Memories of Cinema Going in 1950s Italy

  • Memories of Cinema Going in 1950s Italy

    Memories of Cinema Going in 1950s Italy

    Research from Dr Daniela Treveri-Gennari on post-war Italian cinema-going has raised public awareness of the importance of autobiographical memories for the elderly. This work has also actively involved older people in reconstructing the history of an important time in Italian film industry.

    This has been achieved through innovative Arts and Humanities Research Council funded research-led collaborations between Dr Treveri-Gennari and colleagues at Exeter and Bristol Universities, Saie, the University of the Third Age and Memoro - a non-profit initiative dedicated to sharing memories of people born before 1940.

    Italian Cinema Audiences in 1950s Italy started with a case study conducted in Rome with 20 elderly participants, who had been interviewed on their memories of cinema-going. The result of that research was presented as In Search of Italian Cinema Audiences in the 1940s and 1950s: Gender, genre and national identity at the Edinburgh International Film Audiences Conference in 2011, and subsequently published in journals.

    The results of the first part of the British Academy funded project on Rome has been presented through a number of articles and directly to the general public via an event in collaboration with Roman City Council, as well as presented to the NECS Conference in Prague and the IAMHIST Conference on Childhood and the Media at the University of Leicester in 2013.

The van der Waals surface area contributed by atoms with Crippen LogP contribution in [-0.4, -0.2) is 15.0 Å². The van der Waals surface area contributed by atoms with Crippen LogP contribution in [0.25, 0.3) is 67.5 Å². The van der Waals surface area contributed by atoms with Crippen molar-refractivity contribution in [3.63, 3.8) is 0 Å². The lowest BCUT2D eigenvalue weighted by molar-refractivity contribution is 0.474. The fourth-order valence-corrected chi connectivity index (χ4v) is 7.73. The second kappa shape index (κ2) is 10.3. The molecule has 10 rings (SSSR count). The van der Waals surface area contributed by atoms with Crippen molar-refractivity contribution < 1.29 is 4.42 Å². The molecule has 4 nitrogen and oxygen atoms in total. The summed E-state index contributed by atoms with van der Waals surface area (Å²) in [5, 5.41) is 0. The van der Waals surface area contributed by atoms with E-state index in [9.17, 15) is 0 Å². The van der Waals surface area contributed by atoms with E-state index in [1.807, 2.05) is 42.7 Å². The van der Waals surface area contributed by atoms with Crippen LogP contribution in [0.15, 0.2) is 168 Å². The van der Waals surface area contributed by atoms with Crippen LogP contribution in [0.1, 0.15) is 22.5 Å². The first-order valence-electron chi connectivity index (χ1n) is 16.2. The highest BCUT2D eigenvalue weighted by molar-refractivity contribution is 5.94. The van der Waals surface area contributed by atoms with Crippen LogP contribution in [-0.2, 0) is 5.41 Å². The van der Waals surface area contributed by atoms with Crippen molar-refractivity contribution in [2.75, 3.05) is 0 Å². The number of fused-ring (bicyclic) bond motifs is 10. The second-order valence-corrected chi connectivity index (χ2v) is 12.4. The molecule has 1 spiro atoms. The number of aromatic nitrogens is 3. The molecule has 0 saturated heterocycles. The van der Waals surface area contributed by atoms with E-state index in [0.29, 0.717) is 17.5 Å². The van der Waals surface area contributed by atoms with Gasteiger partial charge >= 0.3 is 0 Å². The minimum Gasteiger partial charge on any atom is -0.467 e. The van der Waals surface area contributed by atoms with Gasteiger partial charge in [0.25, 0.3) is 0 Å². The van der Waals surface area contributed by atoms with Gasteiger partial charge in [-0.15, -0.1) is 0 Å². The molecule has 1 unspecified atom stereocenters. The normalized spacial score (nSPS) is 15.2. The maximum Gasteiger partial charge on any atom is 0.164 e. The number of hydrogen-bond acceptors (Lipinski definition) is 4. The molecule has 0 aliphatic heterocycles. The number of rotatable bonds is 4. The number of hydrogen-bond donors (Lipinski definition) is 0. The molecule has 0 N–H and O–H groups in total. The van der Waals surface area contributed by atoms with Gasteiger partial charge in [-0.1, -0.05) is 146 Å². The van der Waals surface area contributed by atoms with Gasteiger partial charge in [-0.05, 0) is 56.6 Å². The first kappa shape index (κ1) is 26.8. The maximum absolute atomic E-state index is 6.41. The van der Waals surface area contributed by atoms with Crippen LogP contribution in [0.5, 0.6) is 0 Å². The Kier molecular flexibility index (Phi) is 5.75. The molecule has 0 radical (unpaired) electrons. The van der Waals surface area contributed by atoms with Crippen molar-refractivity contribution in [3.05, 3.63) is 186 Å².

The project has now been expanded to the whole Italian territory in a collaborative research study with a grant of £654,000 from the Arts & Humanities Research Council.

    First experiences

    In the first part of the project, Dr Treveri-Gennari investigated how the memory of events related to cinema-going were woven into people's personal narrative, as well as whether the geographical location was significant in the data if compared to the rest of the country. The social connotation of cinema vividly described by the participant is not only evident in terms of relationships - such as love, friendship, family and marriages - and identity formation. It also to be found in the role of the vivid personal events as one of the temporal landmarks in autobiographical memory: first experiences.

    The memory of cinema going is therefore associated to what Stubbings defines as `key aspects of the lifecycle': the first time smoking a cigarette, of seeing Sophia Loren on the big screen, or when participants first fell in love with their future husband or wife.

    The initial outcomes of the research differs from official histories of Italian cinemas in demonstrating that the location memories were much stronger than narratives, dates of first screenings or actors seen in films.

    Achieving recognition

    This research received national press through the Italian newspaper Il Messagero, national radio Radio Rai 3 and was covered by one of the Italian leading press agencies Press Agency AGI.

    Moreover, two public engagement events organised in collaboration with Unitre (the University of the Third Age) attracted over 800 people and was covered by local and national press - further information can be found on the project’s website at

    Dr Treveri-Gennari was subsequently asked to work on a similar initiative for the centenary of the Phoenix Cinema in Oxford. She was invited to analyse memories of Phoenix cinema-goers and the results of this research is available in the volume The Phoenix Picturehouse. 100 Years of Cinema Memories .

    Whether it relates to post-war Italian cinema or closer to Oxford Brookes’ home city, Dr Treveri-Gennari’s research has raised understanding of the importance of autobiographical memories for the silver screen.

    Find out more

    Read more about the full Impact Case Study on RADAR. Further information on Dr Daniela Treveri-Gennari can be found on her profile page. An article on Dr Treveri-Gennari’s work can be read in the University’s Research Forum publication.